While numerous in Silicon Valley might prefer to forget about investor Mike Rothenberg roughly four years after his young venture firm began to implode, his narration is still being written, and the latest chapter doesn’t bode well for the 36 -year-old.
While Rothenberg earlier intricate with the Insurance& Exchange Commission and lost, it was a civil matter, if one that could haunt him for the rest of his life.
Now, the U.S. Department of Justice has brought two criminal cable forgery attacks against him, prices that he made two false testimonies to a bank, and money cleaning bills, all of which could result in a very long time in prison depending on how things play out.
How long, accurately? The DOJ says the the two bank forgery accuses and the two false explanations to a bank bills” each carry a maximum period of 30 years in prison , not more than five years supervised exhaust, and a $1,000, 000 punishment ,” while the money laundering accuses” carry a penalty of imprisonment of not more than ten years , not more than three years of supervised freeing, and a punishment of not more than twice the amount of the criminally received dimension involved in the busines at issue .”
The damage done in the brief living for his go attire — even while understood in wide-ranging apoplexies by industry watchers- is rather breathtaking. As laid out by the DOJ, Rothenberg created and administered four stores from the time he founded his firm, Rothenberg Ventures, in 2012, through 2016, and his criminal activities began almost immediately.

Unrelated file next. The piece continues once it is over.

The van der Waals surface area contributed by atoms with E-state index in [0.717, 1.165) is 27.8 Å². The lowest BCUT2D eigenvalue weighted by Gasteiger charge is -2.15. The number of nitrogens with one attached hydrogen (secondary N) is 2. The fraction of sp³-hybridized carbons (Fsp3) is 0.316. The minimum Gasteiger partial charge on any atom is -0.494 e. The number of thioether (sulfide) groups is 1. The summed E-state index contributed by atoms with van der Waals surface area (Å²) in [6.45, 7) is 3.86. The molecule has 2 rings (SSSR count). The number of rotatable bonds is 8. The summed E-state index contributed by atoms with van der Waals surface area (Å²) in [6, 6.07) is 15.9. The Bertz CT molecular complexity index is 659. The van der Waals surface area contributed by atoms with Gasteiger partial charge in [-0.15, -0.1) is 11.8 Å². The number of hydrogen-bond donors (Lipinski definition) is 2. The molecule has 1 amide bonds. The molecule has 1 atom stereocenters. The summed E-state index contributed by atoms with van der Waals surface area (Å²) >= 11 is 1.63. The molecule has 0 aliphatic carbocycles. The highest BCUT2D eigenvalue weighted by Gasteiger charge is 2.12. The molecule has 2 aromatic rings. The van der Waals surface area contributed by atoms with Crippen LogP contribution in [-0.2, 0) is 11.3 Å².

According to the DOJ’s attacks, after closing his initial fund, he partially funded his own capital commitment to a second fund by making false affirmations about his capital to his bank while refinancing his home mortgage and while procuring a $300,000 personal loan, some of which he swarmed in the fund.
That’s bank fraud. Yet according to the DOJ, that was merely Rothenberg’s opening gambit.
The following year, in 2015, Rothenberg” made excess fund in risk capital fees from one of the funds he was raising and managing” and because he then” faced a shortfall at the end of the year that he did not wish to report to his investors ,” he found an illegal workaround. Specifically, alleges the DOJ, he” engaged in a scheme to defraud a bank by making false statements and misrepresentations to the bank in order to obtain a$ 4 million personal line of credit to pay back the fund from which he had taken excess fees .”
The idea, says the DOJ, was to” deceive his investors into believing the fund was well-managed ,” which apparently toiled at the time.
Of course, in reality, Rothenberg was digging an ever bigger hole for himself, recommends the DOJ. Meanwhile, he apparently had appearances to keep up. It could be why in February 2016, according to the allegations laid out by the DOJ, he” engaged in a scheme to defraud an investor with respect to a$ two million investment that it believed it was constituting directly into a virtual reality content production company operating as River Studios that Rothenberg postulated he wholly owned .”
The DOJ says that that instead, Rothenberg worked the majority of members of it for purposes having nothing to do with that yield company.
Rothenberg likewise — guessing by the DOJ’s report — began to throw caution to the wind, perhaps because he thought he might get away with it or because he was increasingly desperate.